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I loved Nandini Sen Gupta’s first book ‘The King Within‘ which came out last year. When I discovered that her second book ‘Beaten by a Beard and other stories‘ was coming out, I was so excited. I started reading it yesterday and finished reading it today.


Beaten by a Beard and other stories‘ is a collection of eight short stories. All the eight short stories are historical short stories. The historical short story is the rarest of rare birds. I have read some books and stories in my time across a wide range of genres, but I haven’t read a historical short story yet. The closest I have come is when I read a book called ‘The Mammmoth Book of Roman Whodunits‘ which had fictional whodunits set during the Roman era. Writers who write historical fiction rarely write short stories. Almost never. They try to use the  historical facts, that they unearth in their research, in a full-length novel. But Nandini Sen Gupta breaks new ground here, and presents eight historical short stories in this collection. The most fascinating thing about these short stories is that they are not pure fiction, but are based on facts, on actual happenings. Many of the actual events behind these stories are less well known – atleast for me – and so they make the reader see the past with new eyes. Didn’t Marcel Proust say that “The real voyage of discovery consists not in seeking new landscapes, but in having new eyes“? This book takes us on a journey into the distant past and makes us see it with new eyes. For example, the title story ‘Beaten by a Beard‘ is about a queen in a small kingdom in Ancient India. Her husband, the king, passes away, and her son is too young, and the queen ends up governing the kingdom. The interesting thing though is that she is of Greek origin – her name is Agathokleia – and her culture is different from that of her subjects. How she navigates this tricky terrain and fends off the attention of neighbouring kings while trying to govern her kingdom – this is told in the rest of the story. The author explains in the note after the story that there was an actual Queen Agathokleia during ancient times on whom this story is based. I knew that after Alexander left India, some of his generals and retinue stayed back. But I didn’t know that there was a Greek queen who ruled a kingdom. Very fascinating! ‘Dahir’s Daughters‘, the longest story in the book, is about the Arab conquest of Sind and how King Dahir and his daughters are caught in the middle of it. It is in some ways a beautiful and in other ways a sad story. ‘The Pillar‘ is a love story about a diplomat of Greek origin and a courtesan. ‘My Husband the Saint‘ is a story about a princess who marries a Buddhist scholar / saint and how her experience turns out to be. It is a beautiful, poignant story. ‘Parthal‘ is about a young woman who yearns for the independent, everyday middle class life, but who ends up attracting the attention of not one but two kings. ‘Tears of Mahmud‘ is about the last days of Mahmud of Ghazini and it poignantly depicts that death the leveller catches up with even the greatest of conquerors. ‘The Last Book‘ is about the burning of the Nalanda university and library by invaders and how one book, the last book, is saved by a surviving monk. ‘Begada the Venom Veined‘ is about the love of a Sultan for a woman in his harem. It is beautiful, poignant and heartbreaking. And yes, it is not a story from the Arabian Nights, it is based on an event that actually happened. One of the things that stood out to me was this – most of the stories in the book are also about women who wanted to live life on their terms during ancient times, the challenges they faced, and how they responded to those challenges.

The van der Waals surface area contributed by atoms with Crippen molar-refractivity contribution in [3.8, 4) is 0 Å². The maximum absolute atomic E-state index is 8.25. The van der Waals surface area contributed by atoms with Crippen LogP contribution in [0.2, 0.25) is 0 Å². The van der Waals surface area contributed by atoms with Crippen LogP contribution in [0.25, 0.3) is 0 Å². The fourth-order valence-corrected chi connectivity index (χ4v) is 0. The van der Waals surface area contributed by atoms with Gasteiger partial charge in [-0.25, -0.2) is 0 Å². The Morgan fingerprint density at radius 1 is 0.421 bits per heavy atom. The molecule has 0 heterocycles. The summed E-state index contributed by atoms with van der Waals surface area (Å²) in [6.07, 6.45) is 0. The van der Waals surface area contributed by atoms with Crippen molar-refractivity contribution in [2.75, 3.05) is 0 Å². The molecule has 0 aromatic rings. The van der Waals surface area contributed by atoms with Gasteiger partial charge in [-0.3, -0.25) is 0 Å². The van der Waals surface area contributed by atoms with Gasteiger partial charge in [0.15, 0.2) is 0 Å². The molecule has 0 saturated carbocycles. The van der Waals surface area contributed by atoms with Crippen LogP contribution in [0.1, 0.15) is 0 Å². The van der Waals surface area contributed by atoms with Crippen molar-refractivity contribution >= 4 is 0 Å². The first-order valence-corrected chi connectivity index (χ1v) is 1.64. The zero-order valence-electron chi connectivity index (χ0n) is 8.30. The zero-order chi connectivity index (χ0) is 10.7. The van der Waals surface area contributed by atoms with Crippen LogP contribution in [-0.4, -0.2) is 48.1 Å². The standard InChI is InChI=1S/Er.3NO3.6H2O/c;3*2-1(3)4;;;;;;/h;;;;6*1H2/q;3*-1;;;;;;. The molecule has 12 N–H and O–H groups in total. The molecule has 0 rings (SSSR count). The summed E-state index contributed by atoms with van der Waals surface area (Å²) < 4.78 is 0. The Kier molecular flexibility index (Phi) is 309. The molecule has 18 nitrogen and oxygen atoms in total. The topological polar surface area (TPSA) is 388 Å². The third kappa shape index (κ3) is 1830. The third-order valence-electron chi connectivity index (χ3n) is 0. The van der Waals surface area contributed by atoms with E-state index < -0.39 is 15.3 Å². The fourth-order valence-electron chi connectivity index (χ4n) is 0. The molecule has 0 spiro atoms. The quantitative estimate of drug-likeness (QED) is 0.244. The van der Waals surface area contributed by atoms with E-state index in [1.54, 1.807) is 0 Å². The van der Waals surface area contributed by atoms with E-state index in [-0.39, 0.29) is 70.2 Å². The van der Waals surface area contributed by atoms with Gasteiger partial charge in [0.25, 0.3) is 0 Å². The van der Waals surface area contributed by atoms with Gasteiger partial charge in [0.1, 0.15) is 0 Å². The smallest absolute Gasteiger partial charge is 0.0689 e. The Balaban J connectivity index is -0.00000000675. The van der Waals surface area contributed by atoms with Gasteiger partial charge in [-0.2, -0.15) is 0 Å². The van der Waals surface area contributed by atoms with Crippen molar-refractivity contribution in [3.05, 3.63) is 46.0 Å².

I loved ‘Beaten by a Beard and other stories‘. I love the way the book takes a less known fact from ancient history and shines a light on it through the form of a story and takes the reader on a fascinating journey across time. I also love the notes at the end of each story in which the author describes the historical fact or event on which the story is based and points out the historical sources so that inquisitive readers can explore them further. I love the fact that the author has experimented and broken new ground and probably invented a new genre, the historical short story. I am so happy to have read my first collection of historical short stories. I can’t wait to find out what Nandini Sen Gupta comes up with next.

Have you read ‘Beaten by a Beard and other stories‘ by Nandini Sen Gupta? What do you think about it?

Note : From what I know, ‘Beaten by a Beard and other stories’ is available only in digital form. If you’d like to read it, you need to install the Readify App, which is available at the Google Playstore, on your smartphone and search for the book in it. You can buy and read the whole book or you can buy and read individual stories. Happy reading!